Initially, for her long-term goals, Meghan wanted to be able to tolerate full insertion of her partner’s penis with a 50% reduction in pain during and post coitus. In addition, she wanted to be able to tolerate insertion of a speculum with less pain so that she could receive her annual PAP exam.

As for her short-term goals, Meghan wanted to establish a home exercise program, which included work with vaginal dilators. In addition, she wanted to see a decrease in pelvic floor muscle tone and trigger points by 50% to allow for a decrease in her fear and anxiety with vaginal penetration


Below is an outline of my findings following my initial evaluation of Meghan. I’ve presented my findings in detail as in the past, readers have communicated to us that they actually appreciate this level of detail. However, if you have any questions, please don’t hesitate to ask via the comment section or e-mail!

Structures Evaluated and Objective Findings:

I. External

Connective Tissue Assessment: 

  • Connective tissue of abdomen and suprapubic area: suprapubic: minimum restriction and abdomen: moderate restriction.
  • Connective tissue of bony pelvis, labia, through groin area, ischial tuberosity (IT), and anterior through suprapubic: moderate restriction, minimal traveling up to suprapubic area.
  • Connective tissue medial and lateral thighs: moderate.
  • Connective tissue buttocks: moderate to minimum.
  • Connective tissue post thighs: minimum to moderate restriction as move cranially, closer to IT, dorsal branch territories, tissue close to vaginal opening.
  • Connective tissue low back: minimal restriction.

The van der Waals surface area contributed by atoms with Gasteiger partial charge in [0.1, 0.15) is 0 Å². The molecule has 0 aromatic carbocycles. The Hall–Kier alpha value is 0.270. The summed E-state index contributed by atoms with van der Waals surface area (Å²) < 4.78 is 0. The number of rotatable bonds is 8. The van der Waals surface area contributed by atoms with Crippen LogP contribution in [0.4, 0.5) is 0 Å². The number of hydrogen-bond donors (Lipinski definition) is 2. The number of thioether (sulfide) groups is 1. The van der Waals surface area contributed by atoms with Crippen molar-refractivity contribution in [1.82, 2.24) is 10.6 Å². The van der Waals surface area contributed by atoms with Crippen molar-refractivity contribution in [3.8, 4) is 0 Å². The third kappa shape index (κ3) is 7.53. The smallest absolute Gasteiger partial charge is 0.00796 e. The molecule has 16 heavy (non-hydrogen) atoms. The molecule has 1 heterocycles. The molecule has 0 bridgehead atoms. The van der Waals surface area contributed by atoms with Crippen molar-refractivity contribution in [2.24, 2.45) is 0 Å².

External Muscular Assessment:

  • Trigger points located in: rectus abdominus on right side, right illicacus, bilateral adductors, superficial transverse perineal/bulbospongiosus from external palpation: trigger points at 5-7 o’clock positions (very tender), right piriformis, left gluteus medius, piriformis, gluteus maximus.

Visual inspection of Vulva/Vestibule/Pelvic Floor Muscles:

  • Mild erythema noted at Hart’s line, reflexive guarding with external palpation, quivering of perineum upon contraction-minimal relaxation on release, could bear down and did have perineal descent.

Q-Tip Test:

  • Tender at 3, 5, 6, 7, and 9 o’clock

II. Internal

Internal Pelvic Floor Muscle Assessment

  • Tone is increased globally.
  • Reflexive guarding present with digital insertion.
  • Connective tissue lateral to urethra and urethral sphincter: normal.
  • Urogenital diaphragm: bilaterally decreased length.
  • Trigger points: located superficial transverse perineal, bulbospongiosus, ischiocavernosus bilaterally.
  • Reproduced burning pain with myofascial release of bulbospongiosus, trigger point release to superficial transverse perineal at 6 o’clock, and vulvar connective tissue mobilization bilaterally.

Deeper Structures: (bilateral obturator internus, pubococcygeus, and illiococcygeus):

  • Control is fair to poor; there is an increased baseline tone.
  • Delayed and incomplete relaxation.
  •  Poor quality of concentric contraction.
  • Normal bearing down
  • Transverse abdominus symmetry noted with minimal voluntary contraction


Patient presents with increased pelvic floor muscle tone globally, restricted connective tissue mobility in the above-mentioned structures, poor control, reflexive guarding, and muscular trigger points throughout her pelvic girdle and pelvic floor musculature. She also presents with poor motor control and delayed voluntary relaxation.